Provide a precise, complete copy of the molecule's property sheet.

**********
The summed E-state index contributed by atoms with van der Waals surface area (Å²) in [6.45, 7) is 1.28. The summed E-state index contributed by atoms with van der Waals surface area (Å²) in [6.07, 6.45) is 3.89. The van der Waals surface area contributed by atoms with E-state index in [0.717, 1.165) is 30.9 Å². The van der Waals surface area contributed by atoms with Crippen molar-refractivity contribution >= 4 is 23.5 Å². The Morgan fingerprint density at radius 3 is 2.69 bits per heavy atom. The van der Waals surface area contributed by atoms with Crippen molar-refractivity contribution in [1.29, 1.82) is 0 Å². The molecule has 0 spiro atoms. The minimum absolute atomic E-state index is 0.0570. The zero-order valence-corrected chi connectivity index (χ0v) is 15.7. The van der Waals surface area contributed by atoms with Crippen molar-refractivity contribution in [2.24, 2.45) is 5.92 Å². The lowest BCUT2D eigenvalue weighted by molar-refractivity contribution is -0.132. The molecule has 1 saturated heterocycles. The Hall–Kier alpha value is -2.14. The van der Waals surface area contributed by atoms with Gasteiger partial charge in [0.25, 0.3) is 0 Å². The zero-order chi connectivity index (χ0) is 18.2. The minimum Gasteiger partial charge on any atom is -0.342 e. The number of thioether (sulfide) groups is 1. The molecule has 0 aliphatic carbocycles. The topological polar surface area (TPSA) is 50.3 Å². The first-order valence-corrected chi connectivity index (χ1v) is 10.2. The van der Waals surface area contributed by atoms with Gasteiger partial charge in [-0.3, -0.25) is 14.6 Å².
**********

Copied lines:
The summed E-state index contributed by atoms with van der Waals surface area (Å²) in [6.45, 7) is 1.28. The summed E-state index contributed by atoms with van der Waals surface area (Å²) in [6.07, 6.45) is 3.89. The van der Waals surface area contributed by atoms with E-state index in [0.717, 1.165) is 30.9 Å². The van der Waals surface area contributed by atoms with Crippen molar-refractivity contribution >= 4 is 23.5 Å². The Morgan fingerprint density at radius 3 is 2.69 bits per heavy atom. The van der Waals surface area contributed by atoms with Crippen molar-refractivity contribution in [1.29, 1.82) is 0 Å². The molecule has 0 spiro atoms. The minimum absolute atomic E-state index is 0.0570. The zero-order valence-corrected chi connectivity index (χ0v) is 15.7. The van der Waals surface area contributed by atoms with Crippen molar-refractivity contribution in [2.24, 2.45) is 5.92 Å². The lowest BCUT2D eigenvalue weighted by molar-refractivity contribution is -0.132. The molecule has 1 saturated heterocycles. The Hall–Kier alpha value is -2.14. The van der Waals surface area contributed by atoms with Gasteiger partial charge in [0.25, 0.3) is 0 Å². The zero-order chi connectivity index (χ0) is 18.2. The minimum Gasteiger partial charge on any atom is -0.342 e. The number of thioether (sulfide) groups is 1. The molecule has 0 aliphatic carbocycles. The topological polar surface area (TPSA) is 50.3 Å². The first-order valence-corrected chi connectivity index (χ1v) is 10.2. The van der Waals surface area contributed by atoms with Gasteiger partial charge in [-0.3, -0.25) is 14.6 Å².